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A Catablog of Tools, Tips, and Techniques for building with LEGO®


Category: Tips

WIP: Hut Wall Experiment, originally uploaded by mhuffman.

No one goes from a pile of bricks to hitting all the popular LEGO MOC blogs in just a few short minutes. The best creations require planning and practice.

Sketch it out

In this image we see examples of both planning and practice. Mhuffman has some sketches that are part of the planning stage. He is experimenting with creating a hut wall, so he has drawn out the basic idea first to help figure out what the end result will be before he’s bricked together a whole pile of LEGO in a miserable failure. :)

Practice the technique

After some advance planning, he has now started experimenting with the idea for his technique with the physical bricks.

Coming up with something new — even if it’s just a technique that is new to you — can be tricky. It helps to practice the idea before you implement it on your MOC. Better to figure out all the kinks and problems separately before having to take your 75,000 piece MOC apart halfway through!

Hell’s Kitchen, originally uploaded by Fanboy30.

One thing I’ve found extremely helpful for building inspiration is to type some keywords into Flickr and see if there is an existing group for what I’m wanting to build.

In my Lego-built web comic, The Brick Side, I have an upcoming series that will start out in a medieval kitchen. I haven’t done a lot of building interiors, and never a kitchen, so I went in search for Lego kitchen stuff. I found lots of entries, but no groups, so I went ahead and started one and then invited a lot of the photos I’d found helpful. Check out my kitchen group, and add something if you’ve got it.

On the other side of this, don’t be quick to start a group. I put in the search term “lego minifig scale furniture” and didn’t find a group, so I started one, invited a bunch of images, and then found out there were some other groups called “lego furniture” and such that I might have been satisfied with.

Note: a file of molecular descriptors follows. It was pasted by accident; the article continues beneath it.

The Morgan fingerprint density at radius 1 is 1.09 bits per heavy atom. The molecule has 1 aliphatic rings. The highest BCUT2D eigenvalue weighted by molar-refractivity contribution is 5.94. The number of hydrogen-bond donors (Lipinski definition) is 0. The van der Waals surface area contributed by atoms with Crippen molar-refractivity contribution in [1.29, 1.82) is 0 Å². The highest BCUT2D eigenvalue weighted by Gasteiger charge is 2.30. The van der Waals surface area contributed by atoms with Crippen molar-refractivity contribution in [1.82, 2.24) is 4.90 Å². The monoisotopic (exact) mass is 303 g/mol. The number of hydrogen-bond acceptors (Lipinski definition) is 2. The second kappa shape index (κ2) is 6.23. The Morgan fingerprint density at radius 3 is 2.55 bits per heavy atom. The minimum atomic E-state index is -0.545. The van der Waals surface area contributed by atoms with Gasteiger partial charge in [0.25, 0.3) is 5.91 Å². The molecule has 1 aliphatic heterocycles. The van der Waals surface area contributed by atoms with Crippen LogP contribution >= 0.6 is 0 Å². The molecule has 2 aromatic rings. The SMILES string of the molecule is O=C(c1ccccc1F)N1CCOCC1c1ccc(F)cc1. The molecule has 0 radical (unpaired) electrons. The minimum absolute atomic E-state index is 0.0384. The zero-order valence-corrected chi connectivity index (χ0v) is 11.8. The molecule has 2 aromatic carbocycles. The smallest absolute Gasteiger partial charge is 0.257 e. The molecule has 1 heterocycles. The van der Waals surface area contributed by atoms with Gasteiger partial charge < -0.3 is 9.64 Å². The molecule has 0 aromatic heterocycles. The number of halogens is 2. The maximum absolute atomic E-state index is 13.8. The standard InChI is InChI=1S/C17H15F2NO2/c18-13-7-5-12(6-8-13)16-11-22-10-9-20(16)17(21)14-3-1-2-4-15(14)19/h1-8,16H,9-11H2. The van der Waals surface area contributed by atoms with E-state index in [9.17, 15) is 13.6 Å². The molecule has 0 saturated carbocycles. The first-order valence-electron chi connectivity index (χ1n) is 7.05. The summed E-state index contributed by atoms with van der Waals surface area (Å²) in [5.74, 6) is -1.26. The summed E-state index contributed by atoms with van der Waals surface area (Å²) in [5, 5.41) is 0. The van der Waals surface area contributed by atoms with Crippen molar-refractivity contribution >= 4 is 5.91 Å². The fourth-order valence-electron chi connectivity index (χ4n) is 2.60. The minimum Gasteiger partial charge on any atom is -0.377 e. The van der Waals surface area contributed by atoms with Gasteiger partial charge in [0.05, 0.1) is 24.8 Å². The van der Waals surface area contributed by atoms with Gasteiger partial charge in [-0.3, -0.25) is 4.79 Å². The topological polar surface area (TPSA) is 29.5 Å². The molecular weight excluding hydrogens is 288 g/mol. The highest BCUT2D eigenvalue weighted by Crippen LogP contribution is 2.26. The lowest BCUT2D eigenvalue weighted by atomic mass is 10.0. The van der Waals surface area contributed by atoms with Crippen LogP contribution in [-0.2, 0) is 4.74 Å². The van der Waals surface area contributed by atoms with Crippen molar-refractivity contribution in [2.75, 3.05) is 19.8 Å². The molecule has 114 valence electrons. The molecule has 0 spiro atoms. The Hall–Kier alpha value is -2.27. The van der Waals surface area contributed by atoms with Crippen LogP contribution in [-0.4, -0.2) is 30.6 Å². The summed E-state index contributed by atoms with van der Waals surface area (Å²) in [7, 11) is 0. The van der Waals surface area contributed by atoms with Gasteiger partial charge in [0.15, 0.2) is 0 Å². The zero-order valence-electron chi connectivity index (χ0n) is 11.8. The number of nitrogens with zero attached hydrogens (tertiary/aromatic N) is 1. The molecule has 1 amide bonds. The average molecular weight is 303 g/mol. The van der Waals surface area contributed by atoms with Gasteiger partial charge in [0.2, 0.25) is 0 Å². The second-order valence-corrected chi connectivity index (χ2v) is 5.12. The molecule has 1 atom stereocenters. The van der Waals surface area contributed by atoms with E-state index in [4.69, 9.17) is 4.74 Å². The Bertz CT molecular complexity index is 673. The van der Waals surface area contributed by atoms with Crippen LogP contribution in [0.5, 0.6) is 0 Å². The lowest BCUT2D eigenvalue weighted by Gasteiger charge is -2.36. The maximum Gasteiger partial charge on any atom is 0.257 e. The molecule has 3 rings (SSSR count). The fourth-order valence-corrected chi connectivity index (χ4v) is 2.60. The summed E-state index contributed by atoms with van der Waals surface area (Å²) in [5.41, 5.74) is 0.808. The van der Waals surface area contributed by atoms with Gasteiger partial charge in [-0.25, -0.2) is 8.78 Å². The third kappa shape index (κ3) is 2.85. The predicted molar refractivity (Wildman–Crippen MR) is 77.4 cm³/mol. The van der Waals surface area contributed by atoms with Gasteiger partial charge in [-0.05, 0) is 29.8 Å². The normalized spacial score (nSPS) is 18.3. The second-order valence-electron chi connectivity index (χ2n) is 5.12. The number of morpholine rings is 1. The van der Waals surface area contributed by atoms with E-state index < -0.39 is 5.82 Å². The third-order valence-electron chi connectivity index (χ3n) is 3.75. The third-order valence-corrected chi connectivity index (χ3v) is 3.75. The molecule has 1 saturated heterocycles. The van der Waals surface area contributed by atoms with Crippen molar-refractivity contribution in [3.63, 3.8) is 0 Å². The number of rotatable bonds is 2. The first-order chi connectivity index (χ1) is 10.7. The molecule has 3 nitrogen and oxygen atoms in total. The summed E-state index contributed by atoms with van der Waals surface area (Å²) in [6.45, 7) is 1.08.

I’m not completely dissatisfied, though, because the group I started was particularly for minifig scale, whereas the other groups weren’t quite that niched.

KLR-20 Luxury combat vehicle, originally uploaded by Legohaulic.

Technique: This creation is absolutely beautiful! I love how Legohaulic has built the smooth, sloping surface of the vehicle, how it feels bulky, yet comfy. He’s made a great use of the various slope pieces (yeah cheese!) to get there.


One thing that is a key element here that separates the “boys” from the “men,” as it were, is Tyler’s use of a unified color scheme. Note that he doesn’t have a smattering of color (i.e. a little blue, a little red, some yellow, some green) — he’s using light bley metallic silver as the prominent color, black as his secondary color, and the lights fit in as nice tertiary colors for balance. (I’d count the translucent black in there as a nice mix between the primary and secondary colors).

Oh, and be sure to check out the commercial.

Maybe they disappeared in a move. Or your baby sister tore them to shreds. Or the dog ate them. For whatever reason, most of us have, at some time, lost building instructions. Apart from trying to put the thing back together from memory, stealing your best friend’s instructions, or just plain never building the set again, there are a number of sources online for you to recover instructions.

The first and best source is the LEGO website itself. Down at the bottom of each page in their standard footer, there is a link for Customer Service. That page has a couple links on it that say “Building Instructions.” There you can enter the set number, a key word, or search by a set brand (i.e. castle, harry potter, etc.) While they don’t have all the sets ever made, they do have all the recent ones. Once you’ve entered a set or a keyword you’ll get a list of all the applicable sets in their database. Click on one to see a thumbnail image of the set. Then, once you’ve found your set, you can download the instructions as a pretty good quality PDF.

Another place to find scanned images of most of the sets ever made is at The Brickfactory. Keep in mind that these won’t be nifty PDFs you can download. Each scan is a big JPG file sitting on a web-page. If you’re concerned about the legality of saving and/or printing these scans, The Brickfactory has respectfully posted a disclaimer that links to LEGO’s official “fair play” standards. There is a paragraph at the bottom of the page entitled, “Scanning Of Copyrighted Materials Into A Web Site” where the LEGO company specifically addresses this sort of site and essentially says, “hey, we own the copyrights, but at present we are not going to make a stink about people posting old building instructions on the internet if they’re not trying to make money off it, or make us look bad.” (That was my paraphrase, but please do go ahead and read the page for yourself.)

Finally, If you want a real, live set of paper instructions, Bricklink is a good place to go to find people selling building instructions. From the Reference page, use the Item Types drop-down menu to select “Instructions.”

Hope that helps. If you have found other helpful ways to track down building instructions, feel free to post a comment, and I may incorporate it back into the article at some point.